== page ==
About Alcohol Abuse Counseling
Alcohol is a legal, incredibly addictive drug, and the effects of chronic alcohol abuse often do not seem to present themselves until a full-fledged addiction has set in. For people in all stages of the addiction spectrum, alcohol abuse counseling can be an intervention that may save lives. Alcoholism is not a discriminatory disease, and there are alcohol abuse counseling programs available almost everywhere for anyone who needs them.
Alcohol Abuse Counseling Programs
AA and 12 Step Meetings
Most alcohol abuse treatment focuses on the 12 steps, a conventional method of dealing with alcoholism. Alcoholics Anonymous or AA is a spiritually-based, international support group. Many people have had great success with 12 step meetings since their inception. Part of the draw of 12 step alcohol abuse counseling is the guided, sequential nature of treatment. Patients can come in and discuss with a group or counselor their progress on each of the 12 steps, and it can be helpful to always have that next step as a goal to work towards.
Inpatient Alcohol Abuse Counseling
Many alcohol abuse counseling programs are inpatient treatment facilities, where patients reside for a period of time while receiving 24-hour care and support in their recovery. Counseling is a major part of most treatment programs. Patients who have struggled with alcohol abuse in the past are likely to benefit from inpatient alcohol abuse counseling; constant supervision makes it more difficult to slip up, and patients have access to their counselors whenever they need help, day or night.
Aspects of Alcohol Abuse Counseling Programs
In most alcohol abuse counseling programs, clients must undergo a period of detox before they can enter into counseling. Going through detox to clear one’s system of chemicals and alcohol ensures that a patient is in his right mind when going into treatment, and it provides a clean slate for counselors and patients to work with.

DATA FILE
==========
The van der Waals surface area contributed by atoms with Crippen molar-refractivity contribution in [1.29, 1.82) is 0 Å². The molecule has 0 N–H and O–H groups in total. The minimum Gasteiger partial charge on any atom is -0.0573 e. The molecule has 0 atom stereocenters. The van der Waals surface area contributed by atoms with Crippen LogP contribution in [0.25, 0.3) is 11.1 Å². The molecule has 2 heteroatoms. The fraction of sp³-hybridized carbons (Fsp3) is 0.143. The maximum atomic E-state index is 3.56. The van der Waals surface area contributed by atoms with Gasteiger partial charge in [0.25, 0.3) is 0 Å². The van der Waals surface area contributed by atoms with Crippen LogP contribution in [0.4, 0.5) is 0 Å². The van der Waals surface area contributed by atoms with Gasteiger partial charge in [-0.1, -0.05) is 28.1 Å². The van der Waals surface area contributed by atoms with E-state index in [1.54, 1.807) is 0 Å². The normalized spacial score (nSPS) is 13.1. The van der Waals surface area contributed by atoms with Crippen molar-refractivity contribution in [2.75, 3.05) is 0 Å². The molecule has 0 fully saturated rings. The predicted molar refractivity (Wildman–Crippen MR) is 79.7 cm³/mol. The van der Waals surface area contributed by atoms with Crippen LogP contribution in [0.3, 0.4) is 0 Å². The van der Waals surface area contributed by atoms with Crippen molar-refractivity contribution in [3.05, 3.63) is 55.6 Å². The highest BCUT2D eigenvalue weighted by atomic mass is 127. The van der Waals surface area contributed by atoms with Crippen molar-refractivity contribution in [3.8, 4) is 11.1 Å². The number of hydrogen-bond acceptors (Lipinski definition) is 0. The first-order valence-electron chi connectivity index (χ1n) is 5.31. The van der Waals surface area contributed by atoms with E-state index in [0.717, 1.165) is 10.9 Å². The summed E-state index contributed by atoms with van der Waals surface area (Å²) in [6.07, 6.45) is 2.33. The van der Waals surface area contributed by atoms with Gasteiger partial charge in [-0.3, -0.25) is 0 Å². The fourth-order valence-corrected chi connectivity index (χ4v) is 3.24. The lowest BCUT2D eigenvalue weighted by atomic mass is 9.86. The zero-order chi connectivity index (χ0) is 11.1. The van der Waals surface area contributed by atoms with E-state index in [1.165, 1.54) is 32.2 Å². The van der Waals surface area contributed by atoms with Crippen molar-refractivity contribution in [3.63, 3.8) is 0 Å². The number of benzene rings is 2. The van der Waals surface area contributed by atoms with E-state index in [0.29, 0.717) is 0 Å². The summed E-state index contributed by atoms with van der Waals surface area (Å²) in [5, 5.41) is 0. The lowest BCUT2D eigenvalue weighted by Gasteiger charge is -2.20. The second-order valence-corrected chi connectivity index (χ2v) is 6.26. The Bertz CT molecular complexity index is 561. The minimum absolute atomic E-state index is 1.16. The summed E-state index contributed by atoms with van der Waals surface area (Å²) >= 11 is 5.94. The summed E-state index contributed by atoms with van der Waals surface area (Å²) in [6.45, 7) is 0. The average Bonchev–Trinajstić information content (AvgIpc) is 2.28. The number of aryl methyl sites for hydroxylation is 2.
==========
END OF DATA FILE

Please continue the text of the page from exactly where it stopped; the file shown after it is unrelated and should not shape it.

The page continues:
For any addict, extensive behavior modification therapy is often necessary. The goal of cognitive-behavioral treatment in alcohol abuse counseling is to change the alcoholic’s views and attitudes towards alcohol, towards drinking it, and towards abusing it. When an alcoholic becomes aware of how his addiction effects him and those around him, the counselor works with him to change his unhealthy behaviors and replace them with healthier habits that are conducive to sober living.
All alcohol abuse counseling programs will have different views and rules on the use of medication. But for recovering alcoholics in counseling, medication may be necessary to repair the mental and physical damage that alcohol abuse has caused. Medication can also be used to ease the symptoms of withdrawal in the early stages of recovery.
Because alcoholism effects so many people in a person’s life, alcohol abuse counseling may be more effective when a counselor opts to include an alcoholic’s family members during certain sessions. Often this is for the benefit of the family as well as the addict; family members can say their peace to the alcoholic in a safe and caring environment, and they can then work on building trust and repairing relationships with the counselor present. It helps for addicts to know how their actions have effected their families, while being able to share their own feelings and goals for sobriety with those they have hurt.
Moving Forward with Alcohol Abuse Counseling Programs
Many people believe that recovering alcoholics will never really be “cured” of alcoholism, but that they will have the status of “recovering” for the rest of their lives. Whatever the case, alcohol abuse counseling programs should be the starting point and an ongoing ending point of treatment for alcoholism. Counseling will give patients the motivation and confidence they need to get sober, and it will give them the skills and tools they’ll need in order to stay that way. Alcohol abuse counseling should be an ongoing part of the recovery process, in order to ensure that addictive personalities stay on a sober path and continue to grow and change in a healthy, positive way.